India likely to cut floor price for basmati rice exports, sources say

'India likely to cut floor price for basmati rice exports, sources say'

The Indian Government is likely to bring down the minimum export price for basmati rice.

The Union government has decided to cut the minimum export price (MEP) it had set for basmati rice, a person aware of the development said, following complaints by traders that overseas shipments had become unviable.

The government, which imposed a floor price of $1200 a tonne for overseas shipments in August to cool domestic prices, has approved a decision to reduce it to $950 a tonne in a meeting late on Monday evening, the person cited above said. The decision, however, has yet to be notified.

The government had extended the export curbs on basmati on October 14 until further notice, triggering protests by farmers and exporters, who said the high floor price had made Indian consignments uncompetitive.

India was losing global markets to Pakistan, which also grows the premium rice variety, they said. A top exporters’ body had called for a halt in overseas shipments.

Food minister Piyush Goyal, who held consultation with traders, had assured industry representatives that the government would review the MEP.

Food secretary Sanjeev Chopra on October 19 said the government was actively reviewing the MEP. The government will take a decision at an “appropriate time” and until then the “current arrangement will continue”, he had said.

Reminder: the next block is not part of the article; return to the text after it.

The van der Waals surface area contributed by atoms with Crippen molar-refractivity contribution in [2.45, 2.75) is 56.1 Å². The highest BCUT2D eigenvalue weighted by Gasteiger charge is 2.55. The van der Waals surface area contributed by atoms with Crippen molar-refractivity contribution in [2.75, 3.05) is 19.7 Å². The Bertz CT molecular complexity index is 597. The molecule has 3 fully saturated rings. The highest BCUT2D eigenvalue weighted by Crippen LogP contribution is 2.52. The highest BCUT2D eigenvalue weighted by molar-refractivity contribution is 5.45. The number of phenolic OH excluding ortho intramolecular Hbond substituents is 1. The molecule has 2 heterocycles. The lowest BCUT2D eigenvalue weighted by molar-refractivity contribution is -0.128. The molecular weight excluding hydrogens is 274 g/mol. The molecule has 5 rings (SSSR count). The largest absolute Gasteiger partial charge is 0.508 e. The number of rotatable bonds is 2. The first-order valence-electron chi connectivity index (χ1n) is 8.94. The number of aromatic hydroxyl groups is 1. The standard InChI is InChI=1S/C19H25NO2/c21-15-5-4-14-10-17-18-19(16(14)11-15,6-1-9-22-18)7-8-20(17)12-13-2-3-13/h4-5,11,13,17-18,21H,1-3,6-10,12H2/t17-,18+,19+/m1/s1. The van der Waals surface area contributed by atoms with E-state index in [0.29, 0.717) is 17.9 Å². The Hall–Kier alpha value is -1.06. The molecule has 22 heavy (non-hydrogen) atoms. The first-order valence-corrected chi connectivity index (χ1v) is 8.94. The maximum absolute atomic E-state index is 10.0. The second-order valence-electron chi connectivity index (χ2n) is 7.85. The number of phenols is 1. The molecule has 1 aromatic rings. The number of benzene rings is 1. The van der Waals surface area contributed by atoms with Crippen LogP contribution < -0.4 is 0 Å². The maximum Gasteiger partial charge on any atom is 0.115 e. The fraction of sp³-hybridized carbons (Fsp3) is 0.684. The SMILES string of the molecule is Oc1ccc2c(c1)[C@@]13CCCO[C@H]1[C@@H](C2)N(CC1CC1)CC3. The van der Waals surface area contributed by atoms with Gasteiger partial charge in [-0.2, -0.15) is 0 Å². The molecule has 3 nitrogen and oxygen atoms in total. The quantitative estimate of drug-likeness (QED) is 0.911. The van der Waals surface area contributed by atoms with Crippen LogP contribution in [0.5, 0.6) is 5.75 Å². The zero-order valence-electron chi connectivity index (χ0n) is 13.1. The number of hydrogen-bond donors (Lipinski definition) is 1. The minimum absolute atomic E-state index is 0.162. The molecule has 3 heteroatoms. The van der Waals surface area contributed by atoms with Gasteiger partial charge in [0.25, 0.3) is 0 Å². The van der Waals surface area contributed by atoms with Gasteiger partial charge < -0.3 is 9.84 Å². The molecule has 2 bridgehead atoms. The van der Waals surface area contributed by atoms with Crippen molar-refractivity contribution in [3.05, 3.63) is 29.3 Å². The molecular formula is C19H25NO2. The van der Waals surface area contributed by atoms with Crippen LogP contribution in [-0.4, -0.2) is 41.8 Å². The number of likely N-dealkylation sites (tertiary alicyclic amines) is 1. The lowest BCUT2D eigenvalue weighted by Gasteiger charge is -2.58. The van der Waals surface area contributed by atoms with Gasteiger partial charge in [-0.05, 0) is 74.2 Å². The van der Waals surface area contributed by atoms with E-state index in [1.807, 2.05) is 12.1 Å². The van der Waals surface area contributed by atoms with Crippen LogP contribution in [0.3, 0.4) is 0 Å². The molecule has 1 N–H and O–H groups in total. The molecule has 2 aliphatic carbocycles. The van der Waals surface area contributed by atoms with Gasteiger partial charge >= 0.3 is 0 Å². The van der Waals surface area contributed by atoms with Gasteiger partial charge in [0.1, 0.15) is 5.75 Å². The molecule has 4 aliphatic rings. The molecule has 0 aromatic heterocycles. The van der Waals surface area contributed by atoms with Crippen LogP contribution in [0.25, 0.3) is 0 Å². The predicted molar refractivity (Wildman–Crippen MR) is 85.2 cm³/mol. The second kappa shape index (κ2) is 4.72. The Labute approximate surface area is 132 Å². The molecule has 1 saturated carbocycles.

India is a leading exporter of the premium aromatic grain, shipping over 4 million tonne a year, especially to Middle-eastern countries.

Saudi Arabia, the United Arab Emirates, Iraq, Iran and the United States are some of the largest importers of India basmati.

MEP is a price threshold below which exporters can’t sell to global buyers. It is imposed to limits exports. India, the world’s biggest rice exporter, has banned overseas sales of white non-basmati rice and wheat to put a lid on local prices.

Based on representations from rice-exporting associations that a high minimum export price, technically called freight-on-board value, was adversely impacting trade, an interministerial committee monitoring prices was tasked with reviewing the floor price.

The country shipped basmati rice worth over $4.79 billion in 2022-2023, mostly to the Middle-east and the US. In the April-August period, India had exported nearly 2 million tonne of basmati rice worth ₹2.2 billion, a 12% jump in value terms. Shipments slowed down considerably after the MEP was set in August, traders said.

Early this month, a top industry body asked its members to halt procurement of the rice in protest. “Members are advised to exercise extreme caution in the procurement and inventory holding of paddy as these are expected to significantly impact business viability and potential of basmati export at remuneration realization,” the All-India Rice Exporters Association had said in an advisory.

Justifying the curbs on basmati rice, the government had said in August that the new regulation was imposed after “credible information” that non-basmati rice was being shipped out using export codes and provisions that applied to basmati.

The government has focused on bolstering domestic food stocks due to concerns of food output after a deficient monsoon. Cereal inflation has been in the double digits for over 12 months now, rising nearly 11% in September, according to official data.